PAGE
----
Norman, a former state representative, is a conservative in the mold of Mulvaney. U.S. Sen Ted Cruz of Texas campaigned for him in the primary. Endorsements came from former Gov. Nikki Haley and former U.S. Sen. Jim DeMint of South Carolina. The Conservative Club for Growth spent $865,000 on his behalf, helping him beat more centrist Republican Tommy Pope in a heated runoff.
Norman has said he’d consider joining the conservative Freedom Caucus if elected. And he embraces the president, just as he did speaking to farmers in rural Chester County.
“I’ve been cast as somebody being far right,” he told them. “I do what makes sense. I’m not a far-right ideologue … I think whether it’s immigration (or) security issues, we’re going to come to a solution. And Trump is the man to do it.”
Norman told the Observer the president “has done a great job.”
“He’s done everything he promised and more,” he says. “I want to be part of his success.”
He calls Parnell “a left-wing Obama-Sanders surrogate.” Voters, he says, have “a stark choice.”
On that, Parnell agrees.
“The difference between Ralph Norman and myself is very, very stark,” he said, “just like the commercials.”
One Parnell TV ad spoofed the Netflix political drama House of Cards. Others used self-deprecating humor to introduce the candidate making his first bid for office.
“I am not a sensational athlete,” he says in one. “I don’t have movie-star good looks. And I’m no politician. But I know enough about our crazy tax code to absolutely bore you to tears.” To which his wife Sarah deadpans: “You have no idea.”
Parnell is a tax attorney who went to the U.S. Justice Department and staffed a U.S. House committee after graduating from the University of South Carolina. Then he spent years in Hong Kong and other places overseas working for Exxon Mobil and later Goldman Sachs.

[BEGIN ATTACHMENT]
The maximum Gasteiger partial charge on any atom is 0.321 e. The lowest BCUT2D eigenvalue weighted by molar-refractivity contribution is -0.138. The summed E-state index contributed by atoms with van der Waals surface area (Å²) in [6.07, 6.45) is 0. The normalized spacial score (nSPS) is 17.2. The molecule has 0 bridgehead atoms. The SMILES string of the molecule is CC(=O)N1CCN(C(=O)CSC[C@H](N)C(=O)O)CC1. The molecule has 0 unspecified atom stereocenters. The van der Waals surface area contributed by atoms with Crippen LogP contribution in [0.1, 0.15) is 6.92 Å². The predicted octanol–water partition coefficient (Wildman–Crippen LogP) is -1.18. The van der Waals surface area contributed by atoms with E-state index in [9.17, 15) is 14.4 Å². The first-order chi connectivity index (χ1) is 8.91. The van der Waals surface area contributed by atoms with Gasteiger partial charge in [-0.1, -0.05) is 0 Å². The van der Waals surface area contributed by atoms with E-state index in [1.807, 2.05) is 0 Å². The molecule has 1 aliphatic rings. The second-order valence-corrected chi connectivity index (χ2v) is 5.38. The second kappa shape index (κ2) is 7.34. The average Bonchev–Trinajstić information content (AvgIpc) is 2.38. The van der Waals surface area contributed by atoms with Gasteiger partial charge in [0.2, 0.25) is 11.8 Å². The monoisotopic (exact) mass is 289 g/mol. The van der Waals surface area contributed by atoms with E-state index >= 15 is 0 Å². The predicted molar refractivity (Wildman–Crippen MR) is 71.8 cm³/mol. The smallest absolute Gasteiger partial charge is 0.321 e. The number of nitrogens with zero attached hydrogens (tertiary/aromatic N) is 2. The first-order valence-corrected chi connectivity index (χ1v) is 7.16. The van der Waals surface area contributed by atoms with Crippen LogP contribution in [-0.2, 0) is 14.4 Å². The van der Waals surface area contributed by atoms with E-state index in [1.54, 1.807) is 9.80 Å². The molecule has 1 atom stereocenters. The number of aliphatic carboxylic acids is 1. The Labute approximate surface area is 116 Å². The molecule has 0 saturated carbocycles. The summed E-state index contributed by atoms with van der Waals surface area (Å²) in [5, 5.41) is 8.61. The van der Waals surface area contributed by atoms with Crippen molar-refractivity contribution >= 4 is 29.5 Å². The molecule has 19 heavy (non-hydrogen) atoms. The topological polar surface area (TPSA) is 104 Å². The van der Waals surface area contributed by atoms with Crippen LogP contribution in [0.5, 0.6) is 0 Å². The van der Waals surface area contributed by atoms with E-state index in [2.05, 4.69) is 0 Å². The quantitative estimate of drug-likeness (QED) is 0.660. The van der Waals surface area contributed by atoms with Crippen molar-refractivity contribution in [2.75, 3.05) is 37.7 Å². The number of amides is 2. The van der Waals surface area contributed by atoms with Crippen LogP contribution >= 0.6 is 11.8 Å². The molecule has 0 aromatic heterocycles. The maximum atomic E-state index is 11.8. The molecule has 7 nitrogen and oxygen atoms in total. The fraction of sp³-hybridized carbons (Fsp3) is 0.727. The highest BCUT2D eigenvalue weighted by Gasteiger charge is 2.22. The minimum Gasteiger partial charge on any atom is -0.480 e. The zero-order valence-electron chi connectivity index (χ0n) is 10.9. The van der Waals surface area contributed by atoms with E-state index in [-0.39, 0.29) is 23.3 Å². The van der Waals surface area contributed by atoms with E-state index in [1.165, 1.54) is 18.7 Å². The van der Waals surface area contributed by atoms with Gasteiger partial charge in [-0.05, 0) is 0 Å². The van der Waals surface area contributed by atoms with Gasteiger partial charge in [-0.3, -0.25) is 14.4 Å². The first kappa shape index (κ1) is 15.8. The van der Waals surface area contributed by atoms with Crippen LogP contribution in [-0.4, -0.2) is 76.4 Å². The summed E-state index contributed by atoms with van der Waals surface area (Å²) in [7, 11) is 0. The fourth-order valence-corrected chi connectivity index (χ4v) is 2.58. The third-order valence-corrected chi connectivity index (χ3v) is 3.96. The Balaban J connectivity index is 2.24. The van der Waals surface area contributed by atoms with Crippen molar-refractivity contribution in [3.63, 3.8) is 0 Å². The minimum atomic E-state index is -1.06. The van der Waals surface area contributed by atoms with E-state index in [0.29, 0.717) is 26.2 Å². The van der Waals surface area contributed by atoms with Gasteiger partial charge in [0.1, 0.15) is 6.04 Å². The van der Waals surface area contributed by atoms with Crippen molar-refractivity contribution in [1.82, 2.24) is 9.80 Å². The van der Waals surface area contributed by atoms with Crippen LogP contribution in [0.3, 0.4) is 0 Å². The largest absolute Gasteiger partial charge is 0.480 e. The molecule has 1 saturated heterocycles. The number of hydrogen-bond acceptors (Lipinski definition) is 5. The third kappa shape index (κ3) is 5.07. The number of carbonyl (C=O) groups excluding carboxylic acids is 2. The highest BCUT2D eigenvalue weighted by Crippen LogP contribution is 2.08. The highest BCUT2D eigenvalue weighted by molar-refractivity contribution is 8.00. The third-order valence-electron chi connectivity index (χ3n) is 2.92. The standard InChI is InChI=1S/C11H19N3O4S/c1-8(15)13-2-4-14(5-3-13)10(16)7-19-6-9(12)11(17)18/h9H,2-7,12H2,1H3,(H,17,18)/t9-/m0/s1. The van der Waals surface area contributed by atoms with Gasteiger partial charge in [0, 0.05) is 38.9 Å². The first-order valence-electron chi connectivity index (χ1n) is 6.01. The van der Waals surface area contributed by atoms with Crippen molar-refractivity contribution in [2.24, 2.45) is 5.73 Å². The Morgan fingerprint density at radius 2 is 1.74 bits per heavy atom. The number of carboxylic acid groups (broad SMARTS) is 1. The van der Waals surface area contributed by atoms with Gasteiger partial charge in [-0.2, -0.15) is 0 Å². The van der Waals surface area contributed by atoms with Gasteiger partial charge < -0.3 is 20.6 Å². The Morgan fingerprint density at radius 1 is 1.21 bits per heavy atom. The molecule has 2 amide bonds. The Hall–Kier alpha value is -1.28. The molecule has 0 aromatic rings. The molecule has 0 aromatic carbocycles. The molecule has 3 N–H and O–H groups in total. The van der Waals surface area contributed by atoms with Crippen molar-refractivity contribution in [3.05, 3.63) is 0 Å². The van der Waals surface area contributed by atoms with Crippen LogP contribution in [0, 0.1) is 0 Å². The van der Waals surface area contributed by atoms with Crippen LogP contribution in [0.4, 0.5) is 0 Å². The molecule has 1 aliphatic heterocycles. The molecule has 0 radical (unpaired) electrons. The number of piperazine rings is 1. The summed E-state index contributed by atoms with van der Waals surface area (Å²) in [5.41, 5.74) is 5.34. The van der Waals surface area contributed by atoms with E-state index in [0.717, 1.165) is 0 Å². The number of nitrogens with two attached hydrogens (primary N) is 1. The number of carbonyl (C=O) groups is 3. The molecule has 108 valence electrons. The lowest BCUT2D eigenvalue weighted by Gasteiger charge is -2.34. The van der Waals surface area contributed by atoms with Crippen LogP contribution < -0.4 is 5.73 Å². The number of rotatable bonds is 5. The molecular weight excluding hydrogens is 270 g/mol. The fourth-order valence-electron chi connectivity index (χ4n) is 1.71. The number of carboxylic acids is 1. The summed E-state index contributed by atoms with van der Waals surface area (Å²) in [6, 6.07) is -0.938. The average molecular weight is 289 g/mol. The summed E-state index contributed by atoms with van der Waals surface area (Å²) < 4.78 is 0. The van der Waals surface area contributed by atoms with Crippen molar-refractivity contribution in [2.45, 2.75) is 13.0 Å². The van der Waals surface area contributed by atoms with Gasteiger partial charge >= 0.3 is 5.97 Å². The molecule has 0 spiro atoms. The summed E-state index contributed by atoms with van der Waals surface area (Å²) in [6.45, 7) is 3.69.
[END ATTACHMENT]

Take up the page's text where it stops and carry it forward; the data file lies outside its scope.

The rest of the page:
Parnell has criticized Norman’s support for the Republican health care bill and past support for partial privatization of Social Security. He’s also criticized his 2016 legislative vote against giving $40 million in state recovery aid to farmers affected by flooding.
On Thursday Parnell blasted Norman’s decision to not participate in a debate sponsored by the S.C. Farm Bureau, the second forum canceled for the same reason.
Norman has criticized Parnell’s voting record, or lack of it.
The (Columbia) State reported that the S.C. elections office has no record of Parnell ever voting in South Carolina until last month’s Democratic primary. Parnell said because he was out of the country for years he voted absentee from Texas, where he once lived. “The notion that I’ve not voted except once is nonsense,” he said.
Norman has raised $1.2 million, including a $495,000 loan. Parnell has raised $763,000. He loaned his campaign $205,000.
Parnell is banking on turning out energized Democratic voters and peeling off moderate Republicans. Huffmon, the political scientist, says that could work – to a point.
“The only way Trump is hurting Ralph Norman right now is the way he’s energizing Parnell voters,” Huffmon says. “But he’s not turning off core (Republican) voters.”